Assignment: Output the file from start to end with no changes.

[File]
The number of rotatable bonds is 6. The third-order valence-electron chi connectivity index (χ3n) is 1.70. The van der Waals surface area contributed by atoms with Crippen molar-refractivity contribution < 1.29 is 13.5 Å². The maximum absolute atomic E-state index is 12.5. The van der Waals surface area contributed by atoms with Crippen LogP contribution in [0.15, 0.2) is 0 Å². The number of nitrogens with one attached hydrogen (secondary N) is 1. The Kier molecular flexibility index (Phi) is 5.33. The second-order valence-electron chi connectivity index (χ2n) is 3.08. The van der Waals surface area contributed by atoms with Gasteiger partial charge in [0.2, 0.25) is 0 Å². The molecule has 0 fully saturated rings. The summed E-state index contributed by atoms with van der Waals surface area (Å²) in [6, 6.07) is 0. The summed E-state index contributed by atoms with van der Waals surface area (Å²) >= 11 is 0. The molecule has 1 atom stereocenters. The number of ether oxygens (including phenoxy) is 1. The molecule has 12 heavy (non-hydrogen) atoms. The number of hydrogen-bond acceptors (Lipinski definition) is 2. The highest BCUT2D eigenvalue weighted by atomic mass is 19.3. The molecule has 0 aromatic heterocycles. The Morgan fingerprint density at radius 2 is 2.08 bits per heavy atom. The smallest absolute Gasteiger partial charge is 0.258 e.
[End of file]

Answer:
The number of rotatable bonds is 6. The third-order valence-electron chi connectivity index (χ3n) is 1.70. The van der Waals surface area contributed by atoms with Crippen molar-refractivity contribution < 1.29 is 13.5 Å². The maximum absolute atomic E-state index is 12.5. The van der Waals surface area contributed by atoms with Crippen LogP contribution in [0.15, 0.2) is 0 Å². The number of nitrogens with one attached hydrogen (secondary N) is 1. The Kier molecular flexibility index (Phi) is 5.33. The second-order valence-electron chi connectivity index (χ2n) is 3.08. The van der Waals surface area contributed by atoms with Gasteiger partial charge in [0.2, 0.25) is 0 Å². The molecule has 0 fully saturated rings. The summed E-state index contributed by atoms with van der Waals surface area (Å²) in [6, 6.07) is 0. The summed E-state index contributed by atoms with van der Waals surface area (Å²) >= 11 is 0. The molecule has 1 atom stereocenters. The number of ether oxygens (including phenoxy) is 1. The molecule has 12 heavy (non-hydrogen) atoms. The number of hydrogen-bond acceptors (Lipinski definition) is 2. The highest BCUT2D eigenvalue weighted by atomic mass is 19.3. The molecule has 0 aromatic heterocycles. The Morgan fingerprint density at radius 2 is 2.08 bits per heavy atom. The smallest absolute Gasteiger partial charge is 0.258 e.